There were in fact many milestones of precisely this same kind of selective wandering through books, of learned readers plucking out purple passages, and making intellectual honey: from the “polyhistors” of Greco-Roman antiquity (Stobaeus, Aulus Gellius, Solinus), and medieval encyclopedists and compilers of florilegia (Isidore of Seville, Vincent de Beauvais, Thomas of Ireland), to the essential Renaissance hunter-gatherers and organizers of loci communes (Agricola, Erasmus, Melanchthon…their pedagogical tracts prescribing organized programs of reading were printed and reprinted as De ratione studii anthologies throughout the middle decades of the 16th century). Attention then turned to the idiosyncratic process of building up a digital corpus with the full advantage of an AOR dream team comprised of Tony, Lisa, and all our colleagues at JHU, Princeton, and UCL, and to the nuts-and-bolts of pulling all that talent together to make DH honey. This is one way of thinking of the AOR Viewer: as a kind of composite tertium quid comprised of the best gathered thoughts and efforts of a diverse and committed research team.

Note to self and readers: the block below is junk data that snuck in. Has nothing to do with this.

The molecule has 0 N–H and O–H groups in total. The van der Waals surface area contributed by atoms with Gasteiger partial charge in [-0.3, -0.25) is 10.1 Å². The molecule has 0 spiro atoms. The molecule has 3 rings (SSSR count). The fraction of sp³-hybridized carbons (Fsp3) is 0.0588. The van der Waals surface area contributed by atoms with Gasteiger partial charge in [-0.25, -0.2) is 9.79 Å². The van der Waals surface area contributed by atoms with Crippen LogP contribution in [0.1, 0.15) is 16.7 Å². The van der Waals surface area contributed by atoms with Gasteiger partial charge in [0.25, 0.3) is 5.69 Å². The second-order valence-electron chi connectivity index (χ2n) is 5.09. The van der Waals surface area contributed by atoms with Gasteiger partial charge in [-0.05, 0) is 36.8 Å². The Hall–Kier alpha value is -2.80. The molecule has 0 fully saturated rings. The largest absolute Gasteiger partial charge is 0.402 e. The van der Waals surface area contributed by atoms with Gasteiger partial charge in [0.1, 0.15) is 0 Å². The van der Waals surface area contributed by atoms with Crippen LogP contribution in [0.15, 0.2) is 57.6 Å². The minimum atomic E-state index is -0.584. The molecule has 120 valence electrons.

Once the old-timers wrapped up their reflections, the panel concluded with a firework display of marginalia from JHU Research Assistant—and long-suffering transcriber of the vertiginous marginalia in Harvey’s Domenichi and Guicciardini volumes—Chris Geekie. Chris carried the show from life and archaeology in the margins to the realm of imaginative literature, taking as his case study the myriad ways in which Harvey invoked the French agent provocateur of many aspiring Renaissance wits, François Rabelais. Taking as his starting point the broad view, both modern and early modern, that Rabelais was an irreverent, potentially atheist, author, Chris asked whether that notion held up in Harvey’s repeated references to Rabelais across his marginalia, and further afield in Harvey’s printed polemics.